As I reached out for the key that would let me into my house, rain dripped in large, targeted globules from the already clogged guttering, breaking over my uncovered head like some sort of anti-firework. The grey demeanour surrounding the street looked uninviting, while the wind was determined to slam the barely opened door back in my face. I hurried inside to the promise of warmth, shelter and all the comforts that only home can bring.
In my castle, I am safe. In my castle, I am in charge. In my castle, the world can’t touch me.
And these are the falsehoods so many people have come to realise just don’t represent reality. Economic uncertainty, Brexit, Trump, Syrian refugees and an ever increasing national debt all represent a world that seems more disunited than ever. We are now supposedly closer to the end of the world as we know it than we have been since 1953 (when America and Russia first began testing their own versions of the atomic bomb), a situation that then lasted 7 long years and inspired many James Bond plot lines.
The truth is, that the safety we feel in our home merely helps us to disconnect from the world around us. Comfort has bred complacency. And yet…
I can’t help but feel inspired by what I see on social media and on television. Millions of people from across the globe are uniting like never before. People who had had to fight for their rights for so long are returning to the picket line. I can’t see anyone holding up signs saying ‘I’m against protests’. In fact, Obama himself has said that protesting is a vital part of free speech, breaking the silence normally kept by past presidents, although still allowing a certain amount of respect for tradition by not directly criticising his successor.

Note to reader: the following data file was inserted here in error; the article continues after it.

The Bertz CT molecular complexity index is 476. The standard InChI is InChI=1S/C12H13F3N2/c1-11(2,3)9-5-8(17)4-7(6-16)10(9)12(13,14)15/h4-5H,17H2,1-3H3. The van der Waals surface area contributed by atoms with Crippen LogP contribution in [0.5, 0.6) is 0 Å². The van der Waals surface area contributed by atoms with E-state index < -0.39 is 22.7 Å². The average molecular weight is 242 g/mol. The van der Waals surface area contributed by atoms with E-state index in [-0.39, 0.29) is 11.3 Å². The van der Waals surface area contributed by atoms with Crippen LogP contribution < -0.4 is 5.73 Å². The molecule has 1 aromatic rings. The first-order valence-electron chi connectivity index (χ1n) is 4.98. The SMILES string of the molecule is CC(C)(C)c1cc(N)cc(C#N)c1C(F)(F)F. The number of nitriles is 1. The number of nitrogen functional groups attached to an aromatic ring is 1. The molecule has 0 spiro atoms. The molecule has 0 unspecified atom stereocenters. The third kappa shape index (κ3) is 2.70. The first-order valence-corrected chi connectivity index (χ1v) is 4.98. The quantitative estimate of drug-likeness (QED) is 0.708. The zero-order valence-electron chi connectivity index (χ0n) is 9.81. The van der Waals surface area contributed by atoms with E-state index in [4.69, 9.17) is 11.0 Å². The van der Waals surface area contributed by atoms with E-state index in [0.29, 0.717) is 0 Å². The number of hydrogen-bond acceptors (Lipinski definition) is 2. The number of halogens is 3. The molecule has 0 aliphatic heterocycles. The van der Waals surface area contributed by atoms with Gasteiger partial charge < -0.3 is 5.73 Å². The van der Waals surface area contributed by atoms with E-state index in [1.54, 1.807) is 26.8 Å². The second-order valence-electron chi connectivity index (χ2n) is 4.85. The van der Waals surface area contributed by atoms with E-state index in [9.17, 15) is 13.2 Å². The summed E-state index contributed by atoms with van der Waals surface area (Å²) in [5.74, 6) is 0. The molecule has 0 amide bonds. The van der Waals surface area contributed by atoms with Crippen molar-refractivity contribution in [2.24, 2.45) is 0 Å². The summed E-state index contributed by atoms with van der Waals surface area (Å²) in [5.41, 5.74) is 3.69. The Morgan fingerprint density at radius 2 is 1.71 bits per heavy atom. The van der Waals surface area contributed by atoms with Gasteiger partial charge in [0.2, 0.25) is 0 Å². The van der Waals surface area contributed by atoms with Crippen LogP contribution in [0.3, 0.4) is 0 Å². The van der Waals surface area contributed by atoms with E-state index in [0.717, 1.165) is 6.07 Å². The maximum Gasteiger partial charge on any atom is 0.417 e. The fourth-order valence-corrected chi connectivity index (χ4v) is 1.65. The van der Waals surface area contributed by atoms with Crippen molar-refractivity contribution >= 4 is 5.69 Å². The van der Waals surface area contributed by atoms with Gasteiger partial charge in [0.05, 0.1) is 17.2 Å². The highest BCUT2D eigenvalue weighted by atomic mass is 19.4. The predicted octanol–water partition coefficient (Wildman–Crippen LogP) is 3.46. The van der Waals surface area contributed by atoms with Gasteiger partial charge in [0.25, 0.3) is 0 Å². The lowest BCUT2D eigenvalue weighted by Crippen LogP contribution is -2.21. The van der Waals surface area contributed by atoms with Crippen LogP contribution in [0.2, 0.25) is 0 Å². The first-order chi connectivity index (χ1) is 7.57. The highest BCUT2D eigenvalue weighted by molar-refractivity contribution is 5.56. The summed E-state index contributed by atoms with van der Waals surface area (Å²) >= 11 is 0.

People who have classically settled for a peaceful life have woken up and realised that the values they believe are right are under threat and worth protecting. I have seen more Bible verses quoted supporting compassion for refugees, the homeless, the needy and others than at any other time in the past ten years. I have seen more people suddenly politically active and interested than at any time previously. I have witnessed a reawakening as people realise that their shelters are shaking and need to be defended.
It was Steve McQueen once said “When I believe in something, I fight like hell for it.” In contrast, Mother Teresa said “We do not need bombs and guns to bring peace, we need love and compassion.”
I encourage you to stand for what is right, with compassion and love as the lenses through which you perceive truth. Anything which does not meet these two criteria – anything that seems heartless or hate filled – should be discarded quickly. Selfishness – protecting my home above any other – will not work in a world so globally connected. Only when we clothe ourselves with compassion, kindness, humility, gentleness and patience can we hope to see life lived in its’ fullness – satisfying, enriching and filled with joy.
Anything less is not enough.